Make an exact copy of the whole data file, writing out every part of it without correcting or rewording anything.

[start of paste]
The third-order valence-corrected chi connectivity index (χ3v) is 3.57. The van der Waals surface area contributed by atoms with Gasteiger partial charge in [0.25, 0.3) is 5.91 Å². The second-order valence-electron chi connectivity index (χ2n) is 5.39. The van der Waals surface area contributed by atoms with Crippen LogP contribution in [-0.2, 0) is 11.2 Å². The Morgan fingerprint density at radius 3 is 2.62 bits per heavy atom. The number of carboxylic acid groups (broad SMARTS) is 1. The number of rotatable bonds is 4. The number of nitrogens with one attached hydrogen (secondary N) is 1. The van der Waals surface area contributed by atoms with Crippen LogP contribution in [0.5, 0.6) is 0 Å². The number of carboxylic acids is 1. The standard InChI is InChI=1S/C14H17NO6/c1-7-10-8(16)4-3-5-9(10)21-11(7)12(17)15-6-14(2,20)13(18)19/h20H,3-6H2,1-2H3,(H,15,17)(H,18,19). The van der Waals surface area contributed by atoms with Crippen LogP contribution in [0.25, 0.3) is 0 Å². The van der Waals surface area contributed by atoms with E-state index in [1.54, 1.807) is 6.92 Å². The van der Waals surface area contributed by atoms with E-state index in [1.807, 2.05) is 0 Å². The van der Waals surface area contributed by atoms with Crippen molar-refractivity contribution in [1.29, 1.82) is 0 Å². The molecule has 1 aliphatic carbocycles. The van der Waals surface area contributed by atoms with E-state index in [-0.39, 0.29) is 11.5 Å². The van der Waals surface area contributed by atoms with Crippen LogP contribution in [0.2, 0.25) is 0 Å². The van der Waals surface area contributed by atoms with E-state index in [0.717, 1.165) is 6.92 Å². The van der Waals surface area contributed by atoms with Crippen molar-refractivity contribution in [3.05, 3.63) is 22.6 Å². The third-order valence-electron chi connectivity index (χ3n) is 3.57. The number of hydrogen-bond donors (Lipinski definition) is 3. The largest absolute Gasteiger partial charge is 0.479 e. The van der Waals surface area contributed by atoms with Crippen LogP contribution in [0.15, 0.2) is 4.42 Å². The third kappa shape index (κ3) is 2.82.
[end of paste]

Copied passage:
The third-order valence-corrected chi connectivity index (χ3v) is 3.57. The van der Waals surface area contributed by atoms with Gasteiger partial charge in [0.25, 0.3) is 5.91 Å². The second-order valence-electron chi connectivity index (χ2n) is 5.39. The van der Waals surface area contributed by atoms with Crippen LogP contribution in [-0.2, 0) is 11.2 Å². The Morgan fingerprint density at radius 3 is 2.62 bits per heavy atom. The number of carboxylic acid groups (broad SMARTS) is 1. The number of rotatable bonds is 4. The number of nitrogens with one attached hydrogen (secondary N) is 1. The van der Waals surface area contributed by atoms with Crippen LogP contribution in [0.5, 0.6) is 0 Å². The number of carboxylic acids is 1. The standard InChI is InChI=1S/C14H17NO6/c1-7-10-8(16)4-3-5-9(10)21-11(7)12(17)15-6-14(2,20)13(18)19/h20H,3-6H2,1-2H3,(H,15,17)(H,18,19). The van der Waals surface area contributed by atoms with Crippen LogP contribution in [0.25, 0.3) is 0 Å². The van der Waals surface area contributed by atoms with E-state index in [1.54, 1.807) is 6.92 Å². The van der Waals surface area contributed by atoms with E-state index in [1.807, 2.05) is 0 Å². The van der Waals surface area contributed by atoms with Crippen molar-refractivity contribution in [1.29, 1.82) is 0 Å². The molecule has 1 aliphatic carbocycles. The van der Waals surface area contributed by atoms with E-state index in [-0.39, 0.29) is 11.5 Å². The van der Waals surface area contributed by atoms with Crippen LogP contribution in [0.2, 0.25) is 0 Å². The van der Waals surface area contributed by atoms with E-state index in [0.717, 1.165) is 6.92 Å². The van der Waals surface area contributed by atoms with Crippen molar-refractivity contribution in [3.05, 3.63) is 22.6 Å². The third-order valence-electron chi connectivity index (χ3n) is 3.57. The number of hydrogen-bond donors (Lipinski definition) is 3. The largest absolute Gasteiger partial charge is 0.479 e. The van der Waals surface area contributed by atoms with Crippen LogP contribution in [0.15, 0.2) is 4.42 Å². The third kappa shape index (κ3) is 2.82.